BUCKFIELD — Gerard Gagnon and his friend, Richard Munson, were traveling west to Vermont to install Canadian-made cellulose insulation in a home when they wondered where their next fiber would come from.

That conversation, which took place about three years ago, led to a new idea for producing cellulose that could insulate the estimated 90 percent of Maine homes that are either underinsulated or uninsulated.

The idea is now progressing through the patent process, and plans for setting up a manufacturing facility are well on the way. Gagnon, a Buckfield native and owner of Ace Insulation, won’t reveal what that process is because of the patent process.

But the idea, once developed, will produce an environmentally friendly paper-type product for about the same cost as the traditional fiberglass insulation, or the currently available cellulose insulation, which must be imported from Canada or Massachusetts, he said.

The problem, Gagnon said, is that there isn’t enough fiber from newspapers available. The new manufacturing process will use other materials.

“The new administration is anxious to solve weatherization problems,” Gagnon said.

Once the idea was hatched, Gagnon gathered four investors who, so far, have sunk about $200,000 into the enterprise.

One of them, Michael Kelly, a strategic planner who lives in Bath, said the new company, known as Green Comfort Safe Inc., will produce cellulose fiber for a fraction of the energy required to produce fiberglass.

“We plan to reopen a closed paper mill or use part of an operating mill that isn’t running at full capacity to begin producing ecological-friendly, energy efficient, natural insulation,” he said.

The investors are working together with the research department of the University of Maine, the state Department of Economic and Community Development, and Androscoggin Valley Council of Governments.

Besides Gagnon, Kelly, and Munson — of South Bristol, who works in cellulose insulation — the other investors are Dan Thompson, of South Bristol, an engineer, and Robert Hupper, of Madison, who works in the pulp and paper industry.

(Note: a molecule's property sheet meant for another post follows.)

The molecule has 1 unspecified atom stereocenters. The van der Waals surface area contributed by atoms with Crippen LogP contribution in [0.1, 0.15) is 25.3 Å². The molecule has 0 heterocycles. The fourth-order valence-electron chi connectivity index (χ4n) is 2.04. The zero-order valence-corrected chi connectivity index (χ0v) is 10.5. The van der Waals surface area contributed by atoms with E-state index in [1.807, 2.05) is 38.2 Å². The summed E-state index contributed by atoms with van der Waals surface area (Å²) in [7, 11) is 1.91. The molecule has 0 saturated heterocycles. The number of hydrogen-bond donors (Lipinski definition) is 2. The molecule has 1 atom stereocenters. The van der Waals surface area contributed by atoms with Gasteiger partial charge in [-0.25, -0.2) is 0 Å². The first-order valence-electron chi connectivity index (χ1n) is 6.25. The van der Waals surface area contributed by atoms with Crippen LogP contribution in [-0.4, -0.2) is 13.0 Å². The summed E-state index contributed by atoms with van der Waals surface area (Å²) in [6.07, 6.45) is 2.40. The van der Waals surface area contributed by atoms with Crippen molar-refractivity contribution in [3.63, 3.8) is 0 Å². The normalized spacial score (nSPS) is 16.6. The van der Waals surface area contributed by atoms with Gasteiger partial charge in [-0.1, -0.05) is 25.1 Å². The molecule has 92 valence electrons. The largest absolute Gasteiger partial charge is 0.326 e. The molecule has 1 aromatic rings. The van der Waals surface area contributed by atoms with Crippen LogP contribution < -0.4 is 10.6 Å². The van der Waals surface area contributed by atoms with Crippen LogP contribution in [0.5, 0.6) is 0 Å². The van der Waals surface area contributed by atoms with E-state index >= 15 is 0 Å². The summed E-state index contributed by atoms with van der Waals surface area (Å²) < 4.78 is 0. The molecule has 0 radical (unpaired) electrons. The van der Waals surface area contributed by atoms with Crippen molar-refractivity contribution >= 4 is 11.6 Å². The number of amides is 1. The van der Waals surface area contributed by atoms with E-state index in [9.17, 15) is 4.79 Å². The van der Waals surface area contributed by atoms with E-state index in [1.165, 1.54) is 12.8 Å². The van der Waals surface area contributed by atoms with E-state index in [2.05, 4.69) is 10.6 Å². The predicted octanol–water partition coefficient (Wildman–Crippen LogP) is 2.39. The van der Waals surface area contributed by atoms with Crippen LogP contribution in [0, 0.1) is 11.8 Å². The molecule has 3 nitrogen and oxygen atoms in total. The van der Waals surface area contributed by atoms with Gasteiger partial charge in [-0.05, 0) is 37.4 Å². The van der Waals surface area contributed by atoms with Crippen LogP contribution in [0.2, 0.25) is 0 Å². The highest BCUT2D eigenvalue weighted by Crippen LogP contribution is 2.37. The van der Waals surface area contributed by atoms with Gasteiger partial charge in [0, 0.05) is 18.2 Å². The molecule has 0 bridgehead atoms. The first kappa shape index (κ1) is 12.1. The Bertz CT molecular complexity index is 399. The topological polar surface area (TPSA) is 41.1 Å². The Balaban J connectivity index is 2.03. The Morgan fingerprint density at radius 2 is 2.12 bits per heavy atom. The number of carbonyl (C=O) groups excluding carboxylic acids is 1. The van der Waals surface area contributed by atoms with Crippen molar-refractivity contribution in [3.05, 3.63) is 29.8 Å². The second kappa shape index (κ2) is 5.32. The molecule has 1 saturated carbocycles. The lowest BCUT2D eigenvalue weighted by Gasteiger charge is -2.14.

Kelly said one source of fiber for cellulose is pulp, but there are alternative materials.

“We’ve figured it out, and we have a new process,” Kelly said.

If all goes as planned, research should be completed well before June. The investors are searching for federal and state funds to launch the enterprise, estimated at about $4 million, Kelly said. And, they are waiting to hear whether they have received a Maine Technical Institute grant of $100,000 that would pay for the research.

Tentative plans are to open a cellulose manufacturing facility by this time next year that would employ 15 to 18 people per shift.

Although the company will remain a Maine-based enterprise, Kelly said, it will go national.

The proposed new cellulose fiber used in insulation will not only be warmer, but also quieter. Besides being used for home insulation, Gagnon said it can be used for hydroseeding mulch and for acoustical insulation.

“This is about jobs in Maine, a product of Maine,” said Gagnon, who added that the manufacturing facility will likely be in the western part of the state. “We want to do business in Maine and keep it in Maine.”

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Michael Kelly and Gerard Gagnon, two of the five owners of a new cellulose production company known as Green Comfort Safe, Inc., hold handfuls of imported cellulose fiber used for insulation. The company plans to use a soon-to-be-patented manufacturing process to make cellulose. 

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